6 JUNE 1840, Page 8

We recommend the following passage from a leadiug article In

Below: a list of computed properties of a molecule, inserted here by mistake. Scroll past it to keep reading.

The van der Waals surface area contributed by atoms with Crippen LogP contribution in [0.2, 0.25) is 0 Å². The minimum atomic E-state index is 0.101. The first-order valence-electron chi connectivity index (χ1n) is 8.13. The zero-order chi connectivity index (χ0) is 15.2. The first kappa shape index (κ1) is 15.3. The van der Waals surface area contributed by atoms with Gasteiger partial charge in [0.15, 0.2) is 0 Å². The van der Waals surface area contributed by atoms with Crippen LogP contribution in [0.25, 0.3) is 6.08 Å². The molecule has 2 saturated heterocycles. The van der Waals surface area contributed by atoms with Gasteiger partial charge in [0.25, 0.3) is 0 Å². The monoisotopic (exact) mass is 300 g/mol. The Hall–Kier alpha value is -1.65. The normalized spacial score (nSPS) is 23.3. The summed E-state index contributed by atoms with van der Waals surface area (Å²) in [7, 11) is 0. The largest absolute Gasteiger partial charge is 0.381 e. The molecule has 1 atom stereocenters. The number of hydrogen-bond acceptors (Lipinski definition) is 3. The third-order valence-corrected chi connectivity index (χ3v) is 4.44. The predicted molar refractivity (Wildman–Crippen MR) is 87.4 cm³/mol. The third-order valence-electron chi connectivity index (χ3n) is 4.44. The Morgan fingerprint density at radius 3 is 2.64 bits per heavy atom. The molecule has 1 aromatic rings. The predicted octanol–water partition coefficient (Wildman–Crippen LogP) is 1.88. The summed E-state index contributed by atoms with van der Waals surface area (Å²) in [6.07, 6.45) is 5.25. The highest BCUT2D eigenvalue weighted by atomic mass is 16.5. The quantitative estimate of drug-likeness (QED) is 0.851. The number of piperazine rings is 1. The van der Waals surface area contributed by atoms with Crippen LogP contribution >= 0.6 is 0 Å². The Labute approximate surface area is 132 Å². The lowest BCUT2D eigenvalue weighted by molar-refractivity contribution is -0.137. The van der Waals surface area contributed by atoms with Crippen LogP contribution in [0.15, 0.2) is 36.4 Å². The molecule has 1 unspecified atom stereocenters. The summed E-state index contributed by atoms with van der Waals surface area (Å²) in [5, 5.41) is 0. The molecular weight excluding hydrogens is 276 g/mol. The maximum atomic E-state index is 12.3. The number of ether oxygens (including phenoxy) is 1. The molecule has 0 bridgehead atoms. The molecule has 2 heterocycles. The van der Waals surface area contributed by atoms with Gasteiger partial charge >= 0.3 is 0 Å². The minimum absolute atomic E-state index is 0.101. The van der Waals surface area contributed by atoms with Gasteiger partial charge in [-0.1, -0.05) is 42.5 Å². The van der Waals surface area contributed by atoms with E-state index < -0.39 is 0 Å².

the Dublin Pilot to the particular attention of Mr. Robert Mutton, M.P. for Dublin ; to whom Mr. O'Connell's connexion with the Pilot and its editor is not unknown. Whatever Mr. Hutton may fancy or say, lie is generally called O'Connell's Mender for Duldia; cud not untruly either, for O'Connell could easily turn him out. " Who ever heard of Sir. Hutton before his appointment ? His relative, in- deed was knom n as a respectable Liberal ',ember of Parliament ; but as a. man shnell possess qualities and pi ineiples hinnelf—they should have li ii tried and Lcown, or else 11.e having a. brother (cou:in) cannot enure 111111 to perform his functions usefully. Bow Mr. Hutton has keletrged them, may be judged by this—that his decisions on the test of franchito core so calculated to under- mine even the conceptions which Tories have el the privileges given by the llefium Bill, that the decisions of Mr. Button became even the jest of old Schoales. Well, after that, what can he say fcr himself? To be the scoff of old Schelde's, SCUDS to us almost the lowest point of degradation." The Connaught .Tonnted thus concludes an account of the rejoicings in Galway in celebration of the Queen's birth-day—" The people of Galway thought they could not better terminate their evening's amuse- ment than by burning the effigy of Lord Stanley ; which they dial accordingly."